(5) Contrary to City's contention, the language of the policy, although not identical to the language in the Fireman's Fund policy or the Devonshire case policy, is in essence a liability policy covering tort liabilities. The words "or assumed by the insured under contract" have the same meaning as Devonshire's and Fireman's Fund's contractual liability endorsement. As discussed earlier, such an endorsement only covers third party tort liabilities that the insured assumes by contract. Also as previously discussed, the underlying judgment was based purely upon a breach of contract and not tort liability.
D. Is the fraud verdict covered by the Fireman's Fund policy and/or the U.S. Fire policy?
(6) Insurance Code section 533 states in pertinent part that "An insurer is not liable for a loss caused by the willful act of the insured; . . ." The courts consider this provision to be the equivalent of an exclusionary clause contained within every insurance contract. ( Allstate Insurance Co. v. Kim W. (1984) 160 Cal.App.3d 326, 331 [ 206 Cal.Rptr. 609].) A "willful act" under section 533 "`"connotes something more blameworthy than . . . ordinary negligence, and something more than the mere intentional doing of an act constituting such negligence."'" ( Id., at p. 332.)
In this case, City and Watson do not dispute that the fraud verdict in "Polston v. City of Turlock" was based upon a willful act by Watson sufficient to invoke the exclusion of Insurance Code section 533 The fraud consisted of a promise made without an intent to perform; more specifically, Watson promised on behalf of City to hold in confidence the terms of City's settlement agreement with Polston.
What City and Watson do dispute, however, is whether Insurance Code section 533 precludes coverage for City under the insurance policies.
In the underlying Polston trial, the trial court instructed the jury:
"The defendants are sued as principal and agent, the Defendant, City of Turlock, as principal and Defendant, Lou Ann Watson, as its agent.
". . . . . . . . . . . . . . . . . . . . . . . . .
"If you determine that Defendant, Lou Ann Watson, is liable in the fraud action, then you must find that Defendant, City of Turlock, is also liable. However, if you determine that Defendant, Lou Ann Watson, is not liable in the fraud action, then you must find that Defendant, City of Turlock, is not liable.
"It is established that Lou Ann Watson was the agent of Defendant City of Turlock. Therefore, any act or omission of Lou Ann Watson was in law the act or omission of Defendant City of Turlock."
These instructions make it clear that in the underlying judgment, which is the basis of this declaratory relief action, the jury verdict against City on the fraud cause of action for which coverage is being sought was rendered on the theory of respondeat superior. City contends that Insurance Code section 533 does not bar coverage for a principal when liability is imposed upon said principal based upon respondeat superior, relying upon Arenson v. Nat. Automobile Cas. Ins. Co. (1955) 45 Cal.2d 81 [ 286 P.2d 816] and Dart Industries, Inc. v. Liberty Mutual Insurance Co. (9th Cir. 1973) 484 F.2d 1295.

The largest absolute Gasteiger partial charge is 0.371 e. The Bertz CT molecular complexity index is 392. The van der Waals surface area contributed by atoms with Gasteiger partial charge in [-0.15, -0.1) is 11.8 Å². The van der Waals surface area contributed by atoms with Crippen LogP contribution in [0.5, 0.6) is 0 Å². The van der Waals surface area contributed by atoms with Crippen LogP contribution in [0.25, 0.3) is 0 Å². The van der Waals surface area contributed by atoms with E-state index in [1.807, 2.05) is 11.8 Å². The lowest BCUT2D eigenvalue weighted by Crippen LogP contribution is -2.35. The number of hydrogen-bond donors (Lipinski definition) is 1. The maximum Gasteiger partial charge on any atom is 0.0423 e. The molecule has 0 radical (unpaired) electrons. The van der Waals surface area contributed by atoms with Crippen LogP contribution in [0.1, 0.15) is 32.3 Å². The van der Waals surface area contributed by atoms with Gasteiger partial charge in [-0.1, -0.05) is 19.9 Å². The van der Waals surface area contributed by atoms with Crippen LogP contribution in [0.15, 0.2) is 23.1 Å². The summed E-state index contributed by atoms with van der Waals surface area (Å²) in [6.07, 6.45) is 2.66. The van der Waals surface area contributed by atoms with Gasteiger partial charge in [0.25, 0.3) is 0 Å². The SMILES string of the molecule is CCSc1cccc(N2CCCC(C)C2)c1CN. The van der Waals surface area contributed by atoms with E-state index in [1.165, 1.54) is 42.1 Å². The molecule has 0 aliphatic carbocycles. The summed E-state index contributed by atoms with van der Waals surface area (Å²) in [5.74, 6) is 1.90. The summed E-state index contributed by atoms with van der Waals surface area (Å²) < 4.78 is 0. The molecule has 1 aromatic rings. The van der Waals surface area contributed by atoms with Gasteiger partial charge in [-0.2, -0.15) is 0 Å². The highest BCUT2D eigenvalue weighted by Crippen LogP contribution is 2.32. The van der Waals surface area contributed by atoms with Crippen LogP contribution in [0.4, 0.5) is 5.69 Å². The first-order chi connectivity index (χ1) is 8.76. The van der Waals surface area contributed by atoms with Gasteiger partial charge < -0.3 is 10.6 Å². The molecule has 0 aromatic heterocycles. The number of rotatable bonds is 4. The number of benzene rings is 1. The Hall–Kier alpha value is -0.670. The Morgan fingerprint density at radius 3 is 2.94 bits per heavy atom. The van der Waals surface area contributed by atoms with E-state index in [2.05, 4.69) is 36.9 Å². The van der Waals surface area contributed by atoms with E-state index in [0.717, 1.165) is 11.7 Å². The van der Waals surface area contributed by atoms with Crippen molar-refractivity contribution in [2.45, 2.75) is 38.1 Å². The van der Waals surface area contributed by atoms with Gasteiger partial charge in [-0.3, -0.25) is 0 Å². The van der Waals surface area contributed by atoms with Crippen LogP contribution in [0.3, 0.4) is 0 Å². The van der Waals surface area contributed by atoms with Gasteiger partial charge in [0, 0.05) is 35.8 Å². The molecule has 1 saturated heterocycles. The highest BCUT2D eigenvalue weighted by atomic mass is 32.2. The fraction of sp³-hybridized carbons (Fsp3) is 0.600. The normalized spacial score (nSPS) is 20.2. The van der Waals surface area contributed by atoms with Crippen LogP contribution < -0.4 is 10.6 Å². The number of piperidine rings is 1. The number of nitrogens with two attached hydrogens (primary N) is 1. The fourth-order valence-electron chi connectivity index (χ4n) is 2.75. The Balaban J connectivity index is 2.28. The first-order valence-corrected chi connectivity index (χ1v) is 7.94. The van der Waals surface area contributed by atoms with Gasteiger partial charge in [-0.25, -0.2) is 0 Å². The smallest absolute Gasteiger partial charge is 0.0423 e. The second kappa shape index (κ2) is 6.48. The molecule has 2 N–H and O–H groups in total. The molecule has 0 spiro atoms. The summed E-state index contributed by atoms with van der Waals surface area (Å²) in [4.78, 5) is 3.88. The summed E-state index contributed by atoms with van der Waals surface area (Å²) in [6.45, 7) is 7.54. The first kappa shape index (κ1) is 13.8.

In Arenson, supra, the California Supreme Court dealt with the liability of a parent for the intentional tort (arson) of the parent's child. Judgment was rendered against the parent. Arenson's homeowner's insurer (National) refused to pay the verdict rendered against the father on the basis that Insurance Code section 533 precluded insurance coverage. The court held:
"Section 533 of the Insurance Code, which codifies the general rule that an insurance policy indemnifying the insured against liability due to his own wilful wrong is void as against public policy, has no application to a situation where the plaintiff is not personally at fault." ( Arenson v. Nat. Automobile Cas. Ins. Co., supra, 45 Cal.2d at p. 84, fn. omitted.)
The Arenson holding was applied to a respondeat superior situation in the Dart Industries case, supra, where the court held that an insurance carrier was liable for payment of the damages rendered against a corporation on a libel judgment. The court found that Dart Industries' liability was based upon respondeat superior and, as such, found that Insurance Code section 533 did not bar coverage.
Acknowledging the Arenson exception to Insurance Code section 533, Fireman's Fund contends that City is directly liable for Watson's fraud based on theories of authorization, managerial capacity and ratification. U.S. Fire contends that the jury in the underlying action found that Polston had been wronged by the intentional acts of both City and Watson. Both contentions are contrary to the record. As we have previously noted, under the instructions given by the court, the jury's verdict against City on the fraud cause of action was necessarily predicated upon vicarious liability under the doctrine of respondeat superior and not upon City's own intentional acts. (7) Under the Arenson holding, it follows that indemnification for City's liability for the verdict and judgment on the fraud cause of action is not precluded by Insurance Code section 533